The man then pleads, "I'm telling you, I'm certain she's poisoning me, what should I do?"
    The Rabbi then offers, "Tell you what. Let me talk to her, I'll see what I can find out and I'll let you know."
    A week later the Rabbi calls the man and says, "Well, I spoke to your wife. I spoke to her on the phone for three hours. You want my advice?"
    The man anxiously says, "Yes."
    "Take the poison," says the Rabbi
    Assuming you have any left over from your weekend debauchery, there are a few good ways to put your booze to use. Ways that won't result in arrest or texting your ex at 3am. (You really shouldn't do that.) From moisturizer to deodorizer, alcohol has at least ten alternative applications, all of which are arguably better than its intended use. Link | Image
    I really don't care if you're going to be late for work. I'm chillaxing on this spot and I'll move when I'm ready.
    Restrooms Users Watched from Street
    The public facilities at the Standard Hotel in New York City offers a breathtaking view. But don't assume that those floor-to-ceiling windows can't be looked into as well!
    Restroom users at the Boom Boom Room club on the 18th floor are completely visible from the street below as they do their business, thanks to 10-foot, floor-to-ceiling windows.

    The toilet-sitters get wondrous skyline views. But the windows work both ways — much to the chagrin of relief-seekers after they’re told what could be seen from the street.

    “The view outside is exciting, but the view inside is frightening,” said David Langdon, 55, from Melbourne, Australia. “I saw people waving at me! Sitting on the royal throne, you don’t expect a public viewing!”
    The hotel offers no warning and no explanation for the restroom design. Is it meant to be a free peep show? Is it design mistake? Or is it a subtle way to encourage guests to use the restroom somewhere else? Link -via Arbroath
    Q and A Quickies

    Q: What doesn't a ghost need in his house?
    A: A living room!

    Q: What is the surest way to double your money?
    A: Fold it!
    An Aerial First Person View of Burning Man 2012 Shot From a Radio-Controlled Aircraft
    Experimental Airlines flew a hand-constructed radio-controlled aircraft over Black Rock City to film their Black Rock City Aerial Tour, a first person view (FPV) of Burning Man 2012. The aircraft, called the “Ozone”, was piloted using DragonLink UHF control and FatShark Predator video goggles.
    FPV is “first person view” flying of a radio controlled aircraft using a video image from the plane transmitted wirelessly to a viewing station on the ground, using video goggles in my case. This allows safe operation of a small, quiet, electric airplane while taking high-definition video while piloting the plane as if one were sitting in the cockpit. I flew at about 50kph (30mph) at an altitude of of 30m (100ft) over the playa and the city to obtain video for this production, then landed safely right on the inner playa. The plane was operated using the DragonLink long-range UHF system which gives highly-secure control for up to 10 miles range.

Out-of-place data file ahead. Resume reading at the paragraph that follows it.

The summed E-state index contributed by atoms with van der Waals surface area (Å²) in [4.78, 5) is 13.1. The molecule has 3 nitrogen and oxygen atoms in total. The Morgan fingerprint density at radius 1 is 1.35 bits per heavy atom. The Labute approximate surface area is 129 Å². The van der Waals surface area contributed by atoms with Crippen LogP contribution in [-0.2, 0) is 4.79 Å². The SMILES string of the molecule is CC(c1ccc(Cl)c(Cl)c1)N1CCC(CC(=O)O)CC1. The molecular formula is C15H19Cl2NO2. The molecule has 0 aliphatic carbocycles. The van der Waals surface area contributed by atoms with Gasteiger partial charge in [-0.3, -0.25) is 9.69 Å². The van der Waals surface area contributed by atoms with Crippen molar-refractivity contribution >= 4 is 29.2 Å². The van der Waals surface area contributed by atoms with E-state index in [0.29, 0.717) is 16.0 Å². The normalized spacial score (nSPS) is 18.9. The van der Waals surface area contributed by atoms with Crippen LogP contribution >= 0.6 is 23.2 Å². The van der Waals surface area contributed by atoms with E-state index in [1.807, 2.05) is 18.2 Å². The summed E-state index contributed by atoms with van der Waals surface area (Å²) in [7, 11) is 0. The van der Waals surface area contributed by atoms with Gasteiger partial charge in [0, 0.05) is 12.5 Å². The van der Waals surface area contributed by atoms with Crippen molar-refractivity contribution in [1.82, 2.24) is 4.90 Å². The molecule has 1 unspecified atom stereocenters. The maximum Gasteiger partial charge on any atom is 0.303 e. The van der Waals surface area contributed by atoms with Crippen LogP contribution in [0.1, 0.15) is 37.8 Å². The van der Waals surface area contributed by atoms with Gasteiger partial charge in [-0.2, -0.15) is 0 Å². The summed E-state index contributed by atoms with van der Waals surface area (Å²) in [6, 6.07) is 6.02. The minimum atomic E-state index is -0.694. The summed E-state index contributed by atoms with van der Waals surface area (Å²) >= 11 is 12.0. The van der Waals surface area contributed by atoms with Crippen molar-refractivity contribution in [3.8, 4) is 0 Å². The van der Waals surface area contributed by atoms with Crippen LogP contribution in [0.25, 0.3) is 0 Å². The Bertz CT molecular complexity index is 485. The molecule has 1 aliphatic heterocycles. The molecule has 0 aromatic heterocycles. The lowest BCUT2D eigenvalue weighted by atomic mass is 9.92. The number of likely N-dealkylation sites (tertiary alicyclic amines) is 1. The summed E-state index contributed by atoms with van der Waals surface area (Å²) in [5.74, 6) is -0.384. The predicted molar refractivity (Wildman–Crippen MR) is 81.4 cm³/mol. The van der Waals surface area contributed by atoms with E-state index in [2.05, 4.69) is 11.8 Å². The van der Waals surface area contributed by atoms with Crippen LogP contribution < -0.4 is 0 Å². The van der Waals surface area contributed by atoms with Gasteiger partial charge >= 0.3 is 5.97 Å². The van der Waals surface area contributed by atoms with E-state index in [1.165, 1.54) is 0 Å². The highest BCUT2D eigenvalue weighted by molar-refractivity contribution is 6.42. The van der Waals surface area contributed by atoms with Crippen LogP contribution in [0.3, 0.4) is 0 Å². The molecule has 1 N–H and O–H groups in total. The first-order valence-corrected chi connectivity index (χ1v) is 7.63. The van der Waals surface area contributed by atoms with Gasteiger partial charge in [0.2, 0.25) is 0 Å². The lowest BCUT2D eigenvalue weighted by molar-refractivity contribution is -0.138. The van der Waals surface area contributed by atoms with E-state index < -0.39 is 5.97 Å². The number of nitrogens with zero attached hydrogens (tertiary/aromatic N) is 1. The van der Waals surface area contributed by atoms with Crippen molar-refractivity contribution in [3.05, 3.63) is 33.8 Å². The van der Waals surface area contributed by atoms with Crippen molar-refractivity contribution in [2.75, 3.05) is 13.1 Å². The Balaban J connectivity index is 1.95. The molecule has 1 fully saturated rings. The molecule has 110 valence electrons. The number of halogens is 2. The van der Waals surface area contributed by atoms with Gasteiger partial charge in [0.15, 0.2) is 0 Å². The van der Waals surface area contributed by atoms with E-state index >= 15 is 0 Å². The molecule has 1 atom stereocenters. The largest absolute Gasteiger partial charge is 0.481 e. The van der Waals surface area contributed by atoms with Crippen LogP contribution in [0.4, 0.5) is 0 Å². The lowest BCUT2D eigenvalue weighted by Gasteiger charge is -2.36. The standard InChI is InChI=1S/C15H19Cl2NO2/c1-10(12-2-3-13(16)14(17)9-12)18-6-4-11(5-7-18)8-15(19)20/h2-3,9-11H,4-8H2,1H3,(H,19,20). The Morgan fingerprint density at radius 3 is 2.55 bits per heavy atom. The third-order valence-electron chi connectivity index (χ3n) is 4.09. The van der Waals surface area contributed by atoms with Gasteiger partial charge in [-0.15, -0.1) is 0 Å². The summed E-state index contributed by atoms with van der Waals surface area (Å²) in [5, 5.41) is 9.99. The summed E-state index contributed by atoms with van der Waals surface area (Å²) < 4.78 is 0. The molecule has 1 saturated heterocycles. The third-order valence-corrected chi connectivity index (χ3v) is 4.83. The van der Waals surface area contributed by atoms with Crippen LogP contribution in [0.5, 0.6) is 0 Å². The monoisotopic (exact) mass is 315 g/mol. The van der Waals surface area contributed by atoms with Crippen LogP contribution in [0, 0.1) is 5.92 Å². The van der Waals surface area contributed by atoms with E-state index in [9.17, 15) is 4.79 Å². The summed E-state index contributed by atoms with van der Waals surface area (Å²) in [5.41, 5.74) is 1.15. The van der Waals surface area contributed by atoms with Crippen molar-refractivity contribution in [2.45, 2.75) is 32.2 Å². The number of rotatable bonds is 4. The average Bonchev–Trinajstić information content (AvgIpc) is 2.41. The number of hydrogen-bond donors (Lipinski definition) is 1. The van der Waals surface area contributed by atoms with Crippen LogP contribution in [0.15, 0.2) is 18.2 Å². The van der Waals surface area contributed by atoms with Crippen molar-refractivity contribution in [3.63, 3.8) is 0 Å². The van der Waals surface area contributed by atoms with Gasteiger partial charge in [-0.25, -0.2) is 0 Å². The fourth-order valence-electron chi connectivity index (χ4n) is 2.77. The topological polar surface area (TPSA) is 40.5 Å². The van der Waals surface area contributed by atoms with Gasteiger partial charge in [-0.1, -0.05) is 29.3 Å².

"When in doubt, tell the truth." - Mark Twain

    "I don't think anyone should write their autobiography until after they're dead." - Samuel Goldwyn

    "You can discover more about a person in an hour of play than in a year of conversation." - Plato

    'Martyrdom is the only way in which a man can become famous without ability'
    George Bernard Shaw

    The Top 10 Signs Your Dentist Is Crazy --*

    1. Keeps trying to sell you extra teeth.
    2. His restrooms are labeled "Bleeders" and "Non-Bleeders".
    3. Pumps gas into the waiting room in advance.
    4. Does an extensive search for and body.
    5. He...ummm..licks his tools clean.
    6. Gets mad when you mention that 4 out of 5 dentists surveyed line.
    7. When you come to from being under the gas, he's quick to insist that you wore your pants backwards when you came into his office.
    8. Wears a necklace made of human teeth.
    9. Has a grindstone in the office for his tools.
    10. Insists that a Novocaine shot is something that he'll buy you at a bar if you just go out with him.
    (From Aha! Jokes)
    This is actually a vegetable growing in Brazil called"Chuchu" pronounced shoo-shoo.
    Well well well....They DO grow on trees~

    Look how happy she is!
    No wonder she has lost her front teeth !!
    Important Things I Learned From Watching Beetlejuice!
    You can't watch Tim Burton's classic '80s horror-comedy without learning a few things. Check out what learned with its latest viewing of "The Ghost with the Most, Babe!"

    "A man in Pennsylvania was arrested for planting marijuana on the property of a church. People could tell something was up because instead of communion wafers, the priest was just handing out Barbeque Pringles." -Jimmy Fallon

    "A man in Albuquerque has registered his dog to vote. Apparently the dog likes the current administration but he's not sure he wants another 28 years of Obama." -Conan O'Brien

    "Pseudoscience describes theories that sound like science but are actually just made up, like aromatherapy or biorhythms or love." -Craig Ferguson

    I arrived home to find the place ransacked. Fortunately, my niece and her husband, PJ, were with me.
    Grabbing a golf club out of the trunk, PJ searched the house to make sure the robber was gone. Then he looked at the club a three iron.
    "I should have taken the wedge," he said.
    "Why?" I asked.
    "Lately I've been having trouble hitting anything with my three."

    The first truth is that the liberty of a democracy is not safe if the people tolerate the growth of private power to a point where it becomes stronger than their democratic